Devotions

Taming Temper Tantrums

By Mary Loudermilk
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“Know this, my beloved brothers: let every person be quick to hear, slow to speak, slow to anger; for the anger of man does not produce the righteousness of God.” (James 1:19-20, ESV)

Temper tantrums are not cute, but toddlers and young children use them when they can’t get their own way. They may kick, scream, throw themselves on the floor, or even bang their heads. I once babysat a toddler who was a master of temper tantrums. The parents called from the restaurant to check on Miss Tantrum and seemed utterly surprised at the complete silence in the background. I ignored her fit and she got tired of her performance not working—as it apparently did with mom and dad.

While adults may not bang their heads or throw themselves on the floor kicking and screaming, we’ve all seen eruptions of anger that showed a definite lack of self-control. It’s uncomfortable, even embarrassing, to watch. Extreme cases may demonstrate hostility, recklessness, or even violence. Hopefully, none of us have reached that level of anger and lack of control, but we probably do have stresses and irritations—let’s call them “triggers”—that cause us to respond with impatience and anger at times.

Whether we admit it or not, our words and actions affect others. That’s why Ephesians 4:31-32 tells us there are certain things we need to banish from our lives and other things we need to embrace.

“Let all bitterness and wrath and anger and clamor and slander be put away from you, along with all malice. Be kind to one another, tenderhearted, forgiving one another, as God in Christ forgave you” (ESV).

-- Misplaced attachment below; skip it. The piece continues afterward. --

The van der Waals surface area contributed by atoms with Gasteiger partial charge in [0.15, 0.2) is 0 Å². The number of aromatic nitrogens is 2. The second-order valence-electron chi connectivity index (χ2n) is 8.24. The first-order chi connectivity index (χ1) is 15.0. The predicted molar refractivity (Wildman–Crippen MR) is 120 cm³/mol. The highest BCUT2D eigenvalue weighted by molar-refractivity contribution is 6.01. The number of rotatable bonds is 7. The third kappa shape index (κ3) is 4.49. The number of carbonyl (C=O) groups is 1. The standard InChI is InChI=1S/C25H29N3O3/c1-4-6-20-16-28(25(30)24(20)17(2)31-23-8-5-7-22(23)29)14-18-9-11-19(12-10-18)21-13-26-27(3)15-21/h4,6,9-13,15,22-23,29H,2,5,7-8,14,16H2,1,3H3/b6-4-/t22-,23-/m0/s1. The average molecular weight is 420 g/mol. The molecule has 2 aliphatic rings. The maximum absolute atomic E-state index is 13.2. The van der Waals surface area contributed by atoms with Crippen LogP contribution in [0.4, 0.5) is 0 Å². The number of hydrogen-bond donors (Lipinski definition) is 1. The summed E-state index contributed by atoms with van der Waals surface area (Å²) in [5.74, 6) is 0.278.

If we do a word search, we will find the Bible has a lot to say about anger. The word is found 234 times in the King James Version. But the good news is, God’s Word provides steps we can use every day to live in a more peaceable manner. James 1:19-20, our key verse above, simplifies it to just three steps.

Quick to Hear

It’s easy to let the other person know just what we think. It’s not always so easy to take time to listen to their point of view. Proverbs 18:2 tells us, “A fool takes not pleasure in understanding, but only in expressing his opinion” (ESV). If we are wise, we will take time to listen and try to understand what is going on with the other person.

Slow to Speak

Think first, then speak. Our words are powerful and can either heal or hurt, so do not be hasty in responding to a situation. Proverbs 15:4 reminds us, “A gentle tongue is a tree of life, but perverseness in it breaks the spirit” (ESV).

Slow to Anger

Stay calm. To keep the situation from escalating, you may need to walk away for a while. Give yourself a “time out.” It may also be helpful to identify anything that triggers your anger and what you can do to control these triggers. “Whoever is slow to anger has great understanding, but he who has a hasty temper exalts folly” (Proverbs 14:29, ESV).

We really make a mess of things if we get these three steps backwards. Problems escalate when we are slow to hear, quick to speak, and quick to anger. We need to step back and check how we respond in tense situations. When we follow the biblical steps, we can bring peace into a difficult time.

Perhaps one of the most important things we can remember as a child of God is the fruit of the Spirit is not anger, but peace (Galatians 5:22-23). The two emotions are opposites and cannot coexist. A Spirit led life is a peaceful life.

Prayer: Lord, I want my life to reflect Your righteousness. Show me any areas that I need to submit to You. Let my words and actions bring peace and healing into the lives of others, not anger and hostility. Also help me respond in a peaceful manner to those who have allowed anger and hatred to fill their lives. I want to reflect Your love in all my actions.

(Note: Take a few moments to discover more that Scripture teaches us about controlling our anger. Read Psalm 37:8-9; Proverbs 14:17; Proverbs 15:1; Ecclesiastes 7:9; Ephesians 4:26-31; James 3:17-18; James 4:1-2.)

 

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Mary enjoys traveling, meeting new people, and spending time with old friends. Although directionally challenged, she would rather take the back roads with their discoveries than the boredom of the interstate.

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